Some defined the Resurgence as an increase in Islamic activism which had been fostered by Islamic movements throughout the world. These movements emphasized Islam, not just as a set of beliefs and rituals, but as a moral and social movement to establish the Islamic order. These ideological movements worked for the unification of the so-called sects in Islam. They accepted modernization without compromising the original principles of Islam, and denied westernization. They acted as the alternative movements to unite all sectors of the Muslim society like the ‘ulama, the western oriented Muslims, the students, professionals, and working class, to work together for the cause of Islam.

The movements did not receive much support from the rural and the elderly population. Just like in any other revolutionary movements, the majority of the members were young and modern. One section consisted of students and scholars who were members of organizations run by fundamentalists.

They were young, in their twenties and thirties. Eighty percent were either university students or graduates. Over half came from elite colleges. Over 70 percent were from lower middle-class and were the first in their family to get higher education. (Huntington, 1996, 113)

Another section of the movements consisted of the urban middle-class who were mostly lawyers, doctors, or teachers. The third section consisted of those who had immigrated to the cities and needed the help provided by these Islamic organizations.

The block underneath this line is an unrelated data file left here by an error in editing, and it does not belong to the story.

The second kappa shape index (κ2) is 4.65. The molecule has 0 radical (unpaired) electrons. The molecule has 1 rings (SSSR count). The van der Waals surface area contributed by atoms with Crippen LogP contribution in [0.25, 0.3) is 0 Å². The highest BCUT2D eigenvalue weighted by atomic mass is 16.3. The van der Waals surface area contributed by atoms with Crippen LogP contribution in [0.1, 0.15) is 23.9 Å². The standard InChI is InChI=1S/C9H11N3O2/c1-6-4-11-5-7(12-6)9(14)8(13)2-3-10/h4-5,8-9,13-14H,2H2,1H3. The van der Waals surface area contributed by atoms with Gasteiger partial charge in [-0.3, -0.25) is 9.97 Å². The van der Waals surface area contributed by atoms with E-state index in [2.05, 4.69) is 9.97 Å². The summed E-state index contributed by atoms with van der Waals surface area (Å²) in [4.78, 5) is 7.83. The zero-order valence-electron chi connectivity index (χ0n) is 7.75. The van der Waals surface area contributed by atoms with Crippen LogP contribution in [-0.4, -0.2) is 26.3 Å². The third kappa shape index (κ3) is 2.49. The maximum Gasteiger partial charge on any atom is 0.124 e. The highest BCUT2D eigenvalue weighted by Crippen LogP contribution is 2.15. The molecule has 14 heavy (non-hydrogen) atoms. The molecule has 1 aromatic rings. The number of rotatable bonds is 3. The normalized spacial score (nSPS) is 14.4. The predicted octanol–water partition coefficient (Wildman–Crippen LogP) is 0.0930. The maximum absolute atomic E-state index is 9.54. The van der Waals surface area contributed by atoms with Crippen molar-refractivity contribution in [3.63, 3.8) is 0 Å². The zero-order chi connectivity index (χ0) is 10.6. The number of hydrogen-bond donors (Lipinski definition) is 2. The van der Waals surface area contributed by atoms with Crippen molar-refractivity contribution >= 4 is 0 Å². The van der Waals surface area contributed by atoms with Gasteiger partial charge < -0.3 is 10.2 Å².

The Resurgence was further motivated by the oil boom during the 1970s which brought with it the power and prestige that the Islamic nations had been hoping to achieve. The oil boom gave them the superiority to finally control the West as the West had previously controlled them.

Development refers to the economic and political conditions of a country and whether they are benefiting the inhabitants of the country. The people should be able to read and write, they should be living comfortably, and be healthy. The people should be equipped with all the essentials necessary to lead a comfortable life in a country with a stable form of government. Dependency is the reliance of one country on another country to survive. It leads to the country importing a large amount of products from an economically self- sufficient country and being indebted to that country. The oil boom in the countries such as Saudi Arabia and Libya allowed the Muslims to stop being dependent on the West and to use their wealth to increase development within themselves. In the Asian region, Malaysia which at first had been dependent on the West later followed Japan and China and used its own culture to further its economic development.

In conclusion, both the Asian and the Islamic civilizations will continue to globally expand and each leave their own mark in history. Economic and social development in Asia will continue to flourish and lead to a further increase in the living conditions of the middle-class. Islam will continue to gain political power in world countries and reemphasize the idea that the solution to every problem lies within Islamic religion. Both civilizations in the end became more self-sufficient and self- confident in their dealings with the West.

Huntington, Samuel P., 1996, The Clash of Civilizations and the Remaking of World Order, Simon & Schuster Inc.

Mazrui, Ali A., 1990, Cultural Forces in World Politics, James Currey Ltd.